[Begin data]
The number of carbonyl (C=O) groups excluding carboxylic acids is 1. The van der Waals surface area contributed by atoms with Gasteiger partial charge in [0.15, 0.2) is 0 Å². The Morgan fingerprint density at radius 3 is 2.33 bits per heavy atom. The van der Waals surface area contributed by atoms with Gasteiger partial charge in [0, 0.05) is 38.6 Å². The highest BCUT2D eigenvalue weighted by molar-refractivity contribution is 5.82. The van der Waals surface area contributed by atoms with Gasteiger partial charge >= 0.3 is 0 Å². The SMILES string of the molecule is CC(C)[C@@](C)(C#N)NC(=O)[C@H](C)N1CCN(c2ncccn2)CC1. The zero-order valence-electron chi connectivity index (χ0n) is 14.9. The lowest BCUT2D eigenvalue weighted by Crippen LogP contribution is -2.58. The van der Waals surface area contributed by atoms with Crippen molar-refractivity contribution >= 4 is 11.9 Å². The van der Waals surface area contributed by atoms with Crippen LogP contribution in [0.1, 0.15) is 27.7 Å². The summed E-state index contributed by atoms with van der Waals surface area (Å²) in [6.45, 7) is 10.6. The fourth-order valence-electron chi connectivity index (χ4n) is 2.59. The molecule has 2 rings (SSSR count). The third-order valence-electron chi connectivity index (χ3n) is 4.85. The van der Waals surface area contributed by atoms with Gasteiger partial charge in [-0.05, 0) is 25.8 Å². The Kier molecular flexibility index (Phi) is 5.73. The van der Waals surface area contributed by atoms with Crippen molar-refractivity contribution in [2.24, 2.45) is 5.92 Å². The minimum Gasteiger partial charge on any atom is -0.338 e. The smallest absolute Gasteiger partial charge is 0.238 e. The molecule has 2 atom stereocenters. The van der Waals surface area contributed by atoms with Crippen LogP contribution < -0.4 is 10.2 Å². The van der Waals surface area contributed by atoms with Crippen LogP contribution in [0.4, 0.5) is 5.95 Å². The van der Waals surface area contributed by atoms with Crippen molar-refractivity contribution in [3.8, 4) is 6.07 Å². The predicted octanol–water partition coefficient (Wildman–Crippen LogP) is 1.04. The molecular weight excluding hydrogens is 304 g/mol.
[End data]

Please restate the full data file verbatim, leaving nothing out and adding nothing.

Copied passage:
The number of carbonyl (C=O) groups excluding carboxylic acids is 1. The van der Waals surface area contributed by atoms with Gasteiger partial charge in [0.15, 0.2) is 0 Å². The Morgan fingerprint density at radius 3 is 2.33 bits per heavy atom. The van der Waals surface area contributed by atoms with Gasteiger partial charge in [0, 0.05) is 38.6 Å². The highest BCUT2D eigenvalue weighted by molar-refractivity contribution is 5.82. The van der Waals surface area contributed by atoms with Gasteiger partial charge >= 0.3 is 0 Å². The SMILES string of the molecule is CC(C)[C@@](C)(C#N)NC(=O)[C@H](C)N1CCN(c2ncccn2)CC1. The zero-order valence-electron chi connectivity index (χ0n) is 14.9. The lowest BCUT2D eigenvalue weighted by Crippen LogP contribution is -2.58. The van der Waals surface area contributed by atoms with Crippen molar-refractivity contribution >= 4 is 11.9 Å². The van der Waals surface area contributed by atoms with Crippen LogP contribution in [0.1, 0.15) is 27.7 Å². The summed E-state index contributed by atoms with van der Waals surface area (Å²) in [6.45, 7) is 10.6. The fourth-order valence-electron chi connectivity index (χ4n) is 2.59. The molecule has 2 rings (SSSR count). The third-order valence-electron chi connectivity index (χ3n) is 4.85. The van der Waals surface area contributed by atoms with Gasteiger partial charge in [-0.05, 0) is 25.8 Å². The Kier molecular flexibility index (Phi) is 5.73. The van der Waals surface area contributed by atoms with Crippen molar-refractivity contribution in [2.24, 2.45) is 5.92 Å². The minimum Gasteiger partial charge on any atom is -0.338 e. The smallest absolute Gasteiger partial charge is 0.238 e. The molecule has 2 atom stereocenters. The van der Waals surface area contributed by atoms with Crippen LogP contribution < -0.4 is 10.2 Å². The van der Waals surface area contributed by atoms with Crippen LogP contribution in [0.4, 0.5) is 5.95 Å². The van der Waals surface area contributed by atoms with Crippen molar-refractivity contribution in [3.8, 4) is 6.07 Å². The predicted octanol–water partition coefficient (Wildman–Crippen LogP) is 1.04. The molecular weight excluding hydrogens is 304 g/mol.